You launched online early in the pandemic; why then?
When everything shut down, I had all this inventory that was just in boxes. From a business standpoint, there was no other option. You have thousands of dollars worth of inventory and the only thing you really can do is sell and hope that it catches on.
I never wanted to have a website or a crazy Instagram, which is funny because that's exactly what we ended up doing, which my forte in social really helped. I ended up launching like 10 items online throughout the pandemic. I started reaching out to designers and showrooms to do Instagram Lives, just to introduce them to our platform. It started to blow up around the time that #ShopBlack happened. And we got a lot of support from media outlets, which was great. Outlets that normally wouldn't even be working with us yet, just because of how the industry goes.
I'm assuming the name of the store is your initials, right?
It's my initials, my mom's initials, and my sister's. It's an ode to them and their style and how they've inspired me. And then of course, an ode to my style and how I want to present what I love to the world.
You opened the brick-and-mortar shop in July 2020; what did that feel like?
It was like, Oh my God, I get to show the world what it is that we have here. This is crazy. It was exciting, too, because New York was in phase 3 [of reopening], so people were slowly making their way outside, the conversation around COVID was shifting in a positive direction, or as positive as it could have been. There were a lot of emotions at one time because you also want to be sensitive to what's going on with everyone else ... While we're open, someone else might not be.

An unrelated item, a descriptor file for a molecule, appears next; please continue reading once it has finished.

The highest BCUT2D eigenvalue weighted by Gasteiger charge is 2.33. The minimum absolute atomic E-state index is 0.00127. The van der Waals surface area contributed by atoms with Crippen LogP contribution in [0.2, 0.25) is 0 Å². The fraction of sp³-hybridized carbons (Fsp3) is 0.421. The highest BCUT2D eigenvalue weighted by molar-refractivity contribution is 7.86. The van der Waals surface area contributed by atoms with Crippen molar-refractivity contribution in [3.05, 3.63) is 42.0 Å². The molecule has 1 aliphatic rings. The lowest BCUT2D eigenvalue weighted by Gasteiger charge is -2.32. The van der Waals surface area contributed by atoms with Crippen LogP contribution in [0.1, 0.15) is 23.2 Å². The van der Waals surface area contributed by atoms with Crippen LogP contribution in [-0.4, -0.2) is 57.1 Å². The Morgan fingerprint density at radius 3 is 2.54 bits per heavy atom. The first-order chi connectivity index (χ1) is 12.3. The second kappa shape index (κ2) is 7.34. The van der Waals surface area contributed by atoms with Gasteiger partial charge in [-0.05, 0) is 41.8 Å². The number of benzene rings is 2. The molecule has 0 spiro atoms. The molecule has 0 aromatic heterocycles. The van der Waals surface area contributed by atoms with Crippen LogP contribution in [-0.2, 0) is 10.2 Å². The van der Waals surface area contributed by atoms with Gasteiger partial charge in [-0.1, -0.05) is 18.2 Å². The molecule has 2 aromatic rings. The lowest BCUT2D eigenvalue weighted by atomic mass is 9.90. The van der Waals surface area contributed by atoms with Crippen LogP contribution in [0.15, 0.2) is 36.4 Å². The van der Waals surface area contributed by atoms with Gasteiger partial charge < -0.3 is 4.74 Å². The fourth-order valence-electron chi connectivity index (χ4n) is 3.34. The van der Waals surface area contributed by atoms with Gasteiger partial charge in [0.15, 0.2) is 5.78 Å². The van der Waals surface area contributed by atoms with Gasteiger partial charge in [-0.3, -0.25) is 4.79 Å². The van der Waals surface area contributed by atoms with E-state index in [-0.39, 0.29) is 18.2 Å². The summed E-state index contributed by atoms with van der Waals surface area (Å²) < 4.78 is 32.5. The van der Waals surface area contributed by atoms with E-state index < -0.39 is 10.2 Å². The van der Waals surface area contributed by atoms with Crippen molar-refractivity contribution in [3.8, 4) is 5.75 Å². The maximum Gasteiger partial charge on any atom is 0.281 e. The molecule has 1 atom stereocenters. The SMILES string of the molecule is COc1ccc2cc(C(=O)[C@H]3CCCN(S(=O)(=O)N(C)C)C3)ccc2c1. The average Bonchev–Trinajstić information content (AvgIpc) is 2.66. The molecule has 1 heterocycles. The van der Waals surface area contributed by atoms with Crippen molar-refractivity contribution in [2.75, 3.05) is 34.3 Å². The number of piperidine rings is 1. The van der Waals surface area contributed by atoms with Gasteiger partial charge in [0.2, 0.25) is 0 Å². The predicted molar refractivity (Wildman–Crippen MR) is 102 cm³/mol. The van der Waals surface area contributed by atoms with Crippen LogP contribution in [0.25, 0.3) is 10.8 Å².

Tell me about the brands you work with.
A lot of the brands I work with are smaller ... We work with [a mix of] up-and-coming and established brands, but we started with very small brands based all over the world, and the goal is to bring them to the forefront of New York City. They're taking a risk on me, just like I'm taking a risk on them.
How did the backdrop of the pandemic inflect your burgeoning relationships with designers and showrooms?
It created a space for everyone to be more transparent about what they were going through. So instead of not answering an email because you couldn't make a payment or because you couldn't ship something on time, everyone was as honest as possible, which for me personally created a deeper understanding of what was going on. Additionally, the rapport that developed was just on a more intimate and personal level because everyone went through something together. As sucky as it was in a lot of different instances, you weren't alone.